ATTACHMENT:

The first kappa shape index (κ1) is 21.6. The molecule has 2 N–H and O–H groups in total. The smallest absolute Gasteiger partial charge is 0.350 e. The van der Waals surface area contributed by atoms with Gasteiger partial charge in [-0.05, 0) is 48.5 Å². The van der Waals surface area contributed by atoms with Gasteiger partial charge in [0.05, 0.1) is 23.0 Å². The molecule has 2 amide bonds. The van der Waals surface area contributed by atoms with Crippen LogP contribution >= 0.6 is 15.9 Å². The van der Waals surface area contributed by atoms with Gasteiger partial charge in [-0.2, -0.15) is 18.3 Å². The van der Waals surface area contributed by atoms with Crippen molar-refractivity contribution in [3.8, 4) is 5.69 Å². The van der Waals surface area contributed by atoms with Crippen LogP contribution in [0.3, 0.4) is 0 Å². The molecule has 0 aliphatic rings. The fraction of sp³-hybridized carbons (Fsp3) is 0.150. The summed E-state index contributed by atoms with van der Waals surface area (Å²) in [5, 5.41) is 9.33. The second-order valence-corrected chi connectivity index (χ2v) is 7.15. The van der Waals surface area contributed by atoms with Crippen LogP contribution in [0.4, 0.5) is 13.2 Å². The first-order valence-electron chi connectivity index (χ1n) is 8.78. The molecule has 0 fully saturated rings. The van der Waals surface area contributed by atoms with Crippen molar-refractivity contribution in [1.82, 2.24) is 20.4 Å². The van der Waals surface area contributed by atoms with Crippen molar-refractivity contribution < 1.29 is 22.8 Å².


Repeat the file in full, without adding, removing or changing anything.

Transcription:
The first kappa shape index (κ1) is 21.6. The molecule has 2 N–H and O–H groups in total. The smallest absolute Gasteiger partial charge is 0.350 e. The van der Waals surface area contributed by atoms with Gasteiger partial charge in [-0.05, 0) is 48.5 Å². The van der Waals surface area contributed by atoms with Gasteiger partial charge in [0.05, 0.1) is 23.0 Å². The molecule has 2 amide bonds. The van der Waals surface area contributed by atoms with Crippen LogP contribution >= 0.6 is 15.9 Å². The van der Waals surface area contributed by atoms with Gasteiger partial charge in [-0.2, -0.15) is 18.3 Å². The van der Waals surface area contributed by atoms with Crippen molar-refractivity contribution in [3.8, 4) is 5.69 Å². The van der Waals surface area contributed by atoms with Crippen LogP contribution in [0.3, 0.4) is 0 Å². The molecule has 0 aliphatic rings. The fraction of sp³-hybridized carbons (Fsp3) is 0.150. The summed E-state index contributed by atoms with van der Waals surface area (Å²) in [5, 5.41) is 9.33. The second-order valence-corrected chi connectivity index (χ2v) is 7.15. The van der Waals surface area contributed by atoms with Crippen LogP contribution in [0.4, 0.5) is 13.2 Å². The first-order valence-electron chi connectivity index (χ1n) is 8.78. The molecule has 0 fully saturated rings. The van der Waals surface area contributed by atoms with Crippen molar-refractivity contribution in [1.82, 2.24) is 20.4 Å². The van der Waals surface area contributed by atoms with Crippen molar-refractivity contribution < 1.29 is 22.8 Å².